The new Direct Taxes Code (DTC) has been put in the public domain and will most likely be up for debate in the monsoon session of Parliament. There are three major components to the code personal income taxes, treatment of capital gains, and corporate taxes. This and the next article will talk about the first two.
But first, some deep congratulations to all those, and especially the UPA government, for daring to change the landscape. The credit largely goes to the present Home Minister, P Chidambaram, who, in his previous avatar, introduced wide-ranging tax reforms in early 1997. Then, starting in May 2004, he started his campaign again, and while there were some missteps (e.g. the fringe benefit tax, banking transaction tax), the overall thrust of tax reforms under his leadership has been immense.
And now the credit goes to the man for all seasons (and all policies) Pranab Mukherjee. We have been witness to a flurry of activity since his arrival on the scene in 2009. First, the successful fire-fighting with the Great Recession, then the introduction of long overdue rational pricing of fuels, and, of course, the presentation and championing of the DTC. A noteworthy feature of this new policy is the transparency and humility with which it has been handled. It has been up for debate, and the government is listening. Whether it continues to listen, especially on its rather non-economic, non-logic and ideologically inconsistent recommendations on capital gains tax, remains to be seen.
But there are many, including some senior economists/journalists, who question the DTC on its recommendation of personal taxes. Their belief is that the DTC is a giveaway, i.e. it has reduced the effective tax rate for all individuals by too much. If these learned people were younger, they would be chanting down with imperialism, down with fascism, down with capitalism and the government recommendations will only make the rich richer and the poor poorer. Further, according to the learned, this is a particularly bad time for giveaways because India has a major debt and deficits problem. And finally, the critics add, only 30 million or 3 per cent of the people in India pay taxes (this news is received with much applause by those who believe in rank populism). The 3 per cent figure is broadly correct. But not much more should be expected!
The reasoning is straightforward. First, the universe is not the total population but the worker population, and this is 40 per cent of the total.
Second, only non-farmers pay income taxes, and farmers are about 10 percent; so the relevant population universe is 300 million, not a billion. Given that not everybody who has income is eligible to pay taxes (there is a minimum exemption which, for the fiscal year 2009-10, is Rs 1.6 lakh per earner), the number of people in the taxable bracket goes down still further.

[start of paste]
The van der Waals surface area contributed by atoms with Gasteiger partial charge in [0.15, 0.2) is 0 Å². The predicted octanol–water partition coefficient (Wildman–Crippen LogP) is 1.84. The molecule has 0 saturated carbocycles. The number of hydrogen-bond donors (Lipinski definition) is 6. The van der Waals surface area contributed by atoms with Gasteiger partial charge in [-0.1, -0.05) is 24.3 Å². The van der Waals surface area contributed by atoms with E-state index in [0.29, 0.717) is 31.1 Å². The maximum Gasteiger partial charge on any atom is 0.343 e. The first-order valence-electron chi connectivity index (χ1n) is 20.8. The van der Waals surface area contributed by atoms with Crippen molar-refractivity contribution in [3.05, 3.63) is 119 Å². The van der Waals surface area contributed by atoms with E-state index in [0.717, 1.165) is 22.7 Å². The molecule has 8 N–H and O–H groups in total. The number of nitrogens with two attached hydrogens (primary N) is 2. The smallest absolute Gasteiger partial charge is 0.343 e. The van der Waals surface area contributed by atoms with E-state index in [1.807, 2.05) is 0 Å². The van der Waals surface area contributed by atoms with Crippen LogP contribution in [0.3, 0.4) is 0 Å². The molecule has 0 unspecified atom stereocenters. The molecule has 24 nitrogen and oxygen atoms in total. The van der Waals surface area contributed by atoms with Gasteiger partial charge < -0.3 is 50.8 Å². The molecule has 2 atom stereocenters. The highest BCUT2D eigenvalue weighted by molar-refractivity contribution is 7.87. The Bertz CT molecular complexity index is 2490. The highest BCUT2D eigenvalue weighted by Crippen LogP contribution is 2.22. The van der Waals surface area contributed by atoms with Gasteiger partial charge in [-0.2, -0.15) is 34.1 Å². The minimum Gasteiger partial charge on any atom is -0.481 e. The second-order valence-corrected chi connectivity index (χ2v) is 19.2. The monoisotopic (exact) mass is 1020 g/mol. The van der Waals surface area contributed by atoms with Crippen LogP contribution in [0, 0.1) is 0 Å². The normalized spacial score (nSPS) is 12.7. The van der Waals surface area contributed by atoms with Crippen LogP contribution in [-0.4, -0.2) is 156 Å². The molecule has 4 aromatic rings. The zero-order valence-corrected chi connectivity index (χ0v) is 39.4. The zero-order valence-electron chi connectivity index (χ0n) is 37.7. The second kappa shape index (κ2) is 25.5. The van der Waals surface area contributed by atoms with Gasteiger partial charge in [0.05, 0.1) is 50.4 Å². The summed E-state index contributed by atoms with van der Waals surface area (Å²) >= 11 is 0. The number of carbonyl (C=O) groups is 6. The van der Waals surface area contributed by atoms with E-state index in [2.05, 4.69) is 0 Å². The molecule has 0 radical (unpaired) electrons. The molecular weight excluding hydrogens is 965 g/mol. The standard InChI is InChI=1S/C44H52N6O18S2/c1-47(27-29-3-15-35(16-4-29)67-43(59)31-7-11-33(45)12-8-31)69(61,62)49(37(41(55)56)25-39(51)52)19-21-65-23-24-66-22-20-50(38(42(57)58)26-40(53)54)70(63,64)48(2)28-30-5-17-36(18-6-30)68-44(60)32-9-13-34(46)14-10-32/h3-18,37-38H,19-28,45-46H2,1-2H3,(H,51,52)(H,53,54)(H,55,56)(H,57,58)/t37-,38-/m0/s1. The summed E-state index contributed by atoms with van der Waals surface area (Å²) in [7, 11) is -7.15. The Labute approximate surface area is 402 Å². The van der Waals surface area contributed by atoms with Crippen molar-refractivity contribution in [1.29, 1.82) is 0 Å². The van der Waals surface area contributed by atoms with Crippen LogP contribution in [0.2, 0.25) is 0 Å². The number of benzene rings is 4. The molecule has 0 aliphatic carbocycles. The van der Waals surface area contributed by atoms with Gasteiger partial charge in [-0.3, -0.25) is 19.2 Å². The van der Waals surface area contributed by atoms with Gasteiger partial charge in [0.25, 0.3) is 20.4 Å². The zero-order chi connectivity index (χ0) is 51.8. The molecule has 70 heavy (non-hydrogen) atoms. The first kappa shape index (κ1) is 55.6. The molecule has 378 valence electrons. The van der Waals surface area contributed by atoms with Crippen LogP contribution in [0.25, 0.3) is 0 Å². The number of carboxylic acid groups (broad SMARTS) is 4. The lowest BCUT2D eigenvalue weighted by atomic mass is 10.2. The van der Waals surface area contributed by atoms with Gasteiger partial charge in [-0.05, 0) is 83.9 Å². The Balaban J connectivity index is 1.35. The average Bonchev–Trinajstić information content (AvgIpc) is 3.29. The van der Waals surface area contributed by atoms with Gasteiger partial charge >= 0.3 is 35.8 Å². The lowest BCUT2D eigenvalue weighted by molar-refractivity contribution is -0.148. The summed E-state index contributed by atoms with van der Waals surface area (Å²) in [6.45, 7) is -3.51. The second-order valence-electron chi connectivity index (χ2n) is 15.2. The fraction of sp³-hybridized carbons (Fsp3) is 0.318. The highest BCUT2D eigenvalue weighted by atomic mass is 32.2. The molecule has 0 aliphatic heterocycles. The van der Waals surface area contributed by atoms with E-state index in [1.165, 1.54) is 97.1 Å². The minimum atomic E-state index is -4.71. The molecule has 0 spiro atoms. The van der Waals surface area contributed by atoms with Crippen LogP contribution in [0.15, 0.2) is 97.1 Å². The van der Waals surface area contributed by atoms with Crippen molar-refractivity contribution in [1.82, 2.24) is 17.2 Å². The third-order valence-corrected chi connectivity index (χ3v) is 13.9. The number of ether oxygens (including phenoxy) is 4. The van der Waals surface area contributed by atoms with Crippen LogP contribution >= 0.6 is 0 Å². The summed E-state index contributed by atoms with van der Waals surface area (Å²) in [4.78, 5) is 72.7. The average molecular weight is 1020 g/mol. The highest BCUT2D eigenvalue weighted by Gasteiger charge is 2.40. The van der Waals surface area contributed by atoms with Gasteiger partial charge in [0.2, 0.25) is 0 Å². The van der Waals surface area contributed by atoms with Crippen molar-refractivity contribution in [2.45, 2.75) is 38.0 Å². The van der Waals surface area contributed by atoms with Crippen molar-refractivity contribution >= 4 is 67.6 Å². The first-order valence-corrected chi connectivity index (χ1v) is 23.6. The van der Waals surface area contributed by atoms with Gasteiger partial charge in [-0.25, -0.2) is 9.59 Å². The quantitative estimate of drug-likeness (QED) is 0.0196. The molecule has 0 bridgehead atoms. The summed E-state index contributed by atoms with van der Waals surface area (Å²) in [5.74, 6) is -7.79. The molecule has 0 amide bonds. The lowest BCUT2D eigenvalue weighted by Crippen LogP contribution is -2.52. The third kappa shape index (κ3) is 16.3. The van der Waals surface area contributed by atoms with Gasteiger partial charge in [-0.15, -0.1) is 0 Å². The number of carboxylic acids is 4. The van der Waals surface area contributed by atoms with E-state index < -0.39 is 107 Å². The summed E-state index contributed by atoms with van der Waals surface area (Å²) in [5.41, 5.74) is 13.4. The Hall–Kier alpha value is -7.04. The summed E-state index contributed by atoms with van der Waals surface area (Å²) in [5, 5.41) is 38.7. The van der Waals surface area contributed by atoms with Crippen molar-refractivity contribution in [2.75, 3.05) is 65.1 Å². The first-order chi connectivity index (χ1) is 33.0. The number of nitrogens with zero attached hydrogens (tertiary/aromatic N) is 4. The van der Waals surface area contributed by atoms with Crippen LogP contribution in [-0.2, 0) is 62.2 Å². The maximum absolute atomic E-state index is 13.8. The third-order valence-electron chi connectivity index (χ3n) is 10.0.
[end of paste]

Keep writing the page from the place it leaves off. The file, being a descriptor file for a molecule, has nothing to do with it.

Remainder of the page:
In 2007-08, the last year for which returns data are available, about 74 million workers were eligible to file tax returns, and 33 million did (see table). This means that only 7.4 per cent of the population should be filing taxes, and the fact that 33 million did is bad, but 45 per cent compliance rate (ratio of 33 and 74) is much, much better than only 3 per cent (the compliance rate is expected to have averaged 39/69 or 56 per cent in 2009/10).
The critics have a second arrow; they come armed with the following (and only!) fact in their favour, i.e. there has been stagnation in personal income tax (PIT) revenues. In 2007-08, PIT collections were Rs 118,000 crore, and in 2009-10, Rs 125,000 crore. Worse, the critics argue, the budgeted tax collections with the new 2010-11 code is only 121,000 crore.
While the bare facts are correct, the critics miss the whole picture. First, that there has been a phenomenal over-the-top increase in PIT since tax cuts were first introduced in the 1997-98 Budget. The effective tax rate (defined as the tax rate applicable to the tax-paying population) in 1996-97 was 16.8 per cent. The next year, the effective tax rate was reduced by more than 6 percentage points to 10.2 per cent, and in 1998-99, a recession year, the tax rate went up to 11.6 per cent. What happened to PIT revenues? They went up from Rs 18,000 crore to 21,000 crore, a 17 per cent increase (the 1997-98 tax collections are tainted by collections due to the tax amnesty VDIS).
How did tax revenues go up when tax rates were going down? Because of the Laffer effect, or the compliance effect. As tax rates are raised, more and more people cheat, and cheating takes two forms under-declaring your income, or not filing tax returns. As tax rates decrease, the reverse gear operates less people cheat, and tax revenues increase. Which brings us to the stagnation of tax revenues in the last few years. Note the steady increase in tax rates since 2002-03 in 2007-08, the effective rate was 15.7 per cent, almost identical to the peak tax rate of 16.8 per cent in 1996-97! Any wonder then that the government made the sensible decision of reducing the effective tax rate by 6 percentage points in 2008-09 and by a further 2.6 percentage points in 2010-11? And taxpayers are rewarding the good sense prevailing: Mumbai TDS returns for April 1 to June 9 are up 18 per cent over last year; and this, based on the reduced tax code!
There is logic and substance behind the governments new tax code. As the Indian landscape has changed, so has the tax code. Let us applaud the change, especially since this is a rare instance of the government being a few steps ahead of the so-called civil society intelligentsia.